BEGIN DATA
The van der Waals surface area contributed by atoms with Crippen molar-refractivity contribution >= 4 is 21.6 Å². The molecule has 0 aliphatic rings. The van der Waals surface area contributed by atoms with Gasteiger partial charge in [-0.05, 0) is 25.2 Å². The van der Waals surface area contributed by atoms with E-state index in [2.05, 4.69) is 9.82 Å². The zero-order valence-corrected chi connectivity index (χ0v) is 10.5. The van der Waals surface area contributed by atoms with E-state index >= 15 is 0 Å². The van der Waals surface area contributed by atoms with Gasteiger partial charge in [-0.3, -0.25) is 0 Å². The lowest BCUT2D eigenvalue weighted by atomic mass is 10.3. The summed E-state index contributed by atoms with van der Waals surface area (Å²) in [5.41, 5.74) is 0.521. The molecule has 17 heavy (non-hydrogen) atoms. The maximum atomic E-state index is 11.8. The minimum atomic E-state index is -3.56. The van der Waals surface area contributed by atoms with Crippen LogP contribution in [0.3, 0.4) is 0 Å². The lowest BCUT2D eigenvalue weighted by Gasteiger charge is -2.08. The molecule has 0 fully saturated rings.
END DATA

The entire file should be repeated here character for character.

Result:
The van der Waals surface area contributed by atoms with Crippen molar-refractivity contribution >= 4 is 21.6 Å². The molecule has 0 aliphatic rings. The van der Waals surface area contributed by atoms with Gasteiger partial charge in [-0.05, 0) is 25.2 Å². The van der Waals surface area contributed by atoms with E-state index in [2.05, 4.69) is 9.82 Å². The zero-order valence-corrected chi connectivity index (χ0v) is 10.5. The van der Waals surface area contributed by atoms with E-state index >= 15 is 0 Å². The van der Waals surface area contributed by atoms with Gasteiger partial charge in [-0.3, -0.25) is 0 Å². The lowest BCUT2D eigenvalue weighted by atomic mass is 10.3. The summed E-state index contributed by atoms with van der Waals surface area (Å²) in [5.41, 5.74) is 0.521. The molecule has 17 heavy (non-hydrogen) atoms. The maximum atomic E-state index is 11.8. The minimum atomic E-state index is -3.56. The van der Waals surface area contributed by atoms with Crippen LogP contribution in [0.3, 0.4) is 0 Å². The lowest BCUT2D eigenvalue weighted by Gasteiger charge is -2.08. The molecule has 0 fully saturated rings.